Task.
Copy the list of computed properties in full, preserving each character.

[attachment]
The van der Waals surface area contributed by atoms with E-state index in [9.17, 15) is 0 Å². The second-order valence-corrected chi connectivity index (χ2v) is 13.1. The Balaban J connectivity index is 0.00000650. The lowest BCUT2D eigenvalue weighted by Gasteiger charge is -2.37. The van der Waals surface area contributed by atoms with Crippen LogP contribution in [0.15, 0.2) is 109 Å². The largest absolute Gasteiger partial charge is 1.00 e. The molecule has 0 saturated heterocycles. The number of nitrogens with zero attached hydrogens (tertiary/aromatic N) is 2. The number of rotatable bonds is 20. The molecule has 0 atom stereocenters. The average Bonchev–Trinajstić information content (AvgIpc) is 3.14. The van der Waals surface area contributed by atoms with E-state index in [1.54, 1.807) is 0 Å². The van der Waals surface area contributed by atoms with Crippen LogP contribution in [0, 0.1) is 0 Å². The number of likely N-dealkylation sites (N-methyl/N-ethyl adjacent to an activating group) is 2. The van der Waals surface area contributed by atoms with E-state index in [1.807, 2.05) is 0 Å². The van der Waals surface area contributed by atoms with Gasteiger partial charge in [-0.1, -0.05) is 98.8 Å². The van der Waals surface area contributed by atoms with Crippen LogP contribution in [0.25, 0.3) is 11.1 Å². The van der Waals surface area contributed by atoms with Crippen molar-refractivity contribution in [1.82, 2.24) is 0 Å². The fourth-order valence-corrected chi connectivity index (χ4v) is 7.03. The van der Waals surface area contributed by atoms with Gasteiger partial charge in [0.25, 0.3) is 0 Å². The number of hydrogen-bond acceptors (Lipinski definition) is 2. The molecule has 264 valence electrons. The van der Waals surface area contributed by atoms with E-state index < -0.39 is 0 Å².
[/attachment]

The van der Waals surface area contributed by atoms with E-state index in [9.17, 15) is 0 Å². The second-order valence-corrected chi connectivity index (χ2v) is 13.1. The Balaban J connectivity index is 0.00000650. The lowest BCUT2D eigenvalue weighted by Gasteiger charge is -2.37. The van der Waals surface area contributed by atoms with Crippen LogP contribution in [0.15, 0.2) is 109 Å². The largest absolute Gasteiger partial charge is 1.00 e. The molecule has 0 saturated heterocycles. The number of nitrogens with zero attached hydrogens (tertiary/aromatic N) is 2. The number of rotatable bonds is 20. The molecule has 0 atom stereocenters. The average Bonchev–Trinajstić information content (AvgIpc) is 3.14. The van der Waals surface area contributed by atoms with E-state index in [1.54, 1.807) is 0 Å². The van der Waals surface area contributed by atoms with Crippen LogP contribution in [0, 0.1) is 0 Å². The number of likely N-dealkylation sites (N-methyl/N-ethyl adjacent to an activating group) is 2. The van der Waals surface area contributed by atoms with E-state index in [1.807, 2.05) is 0 Å². The van der Waals surface area contributed by atoms with Gasteiger partial charge in [-0.1, -0.05) is 98.8 Å². The van der Waals surface area contributed by atoms with Crippen LogP contribution in [0.25, 0.3) is 11.1 Å². The van der Waals surface area contributed by atoms with Crippen molar-refractivity contribution in [1.82, 2.24) is 0 Å². The fourth-order valence-corrected chi connectivity index (χ4v) is 7.03. The van der Waals surface area contributed by atoms with Gasteiger partial charge in [0.25, 0.3) is 0 Å². The number of hydrogen-bond acceptors (Lipinski definition) is 2. The molecule has 264 valence electrons. The van der Waals surface area contributed by atoms with E-state index < -0.39 is 0 Å².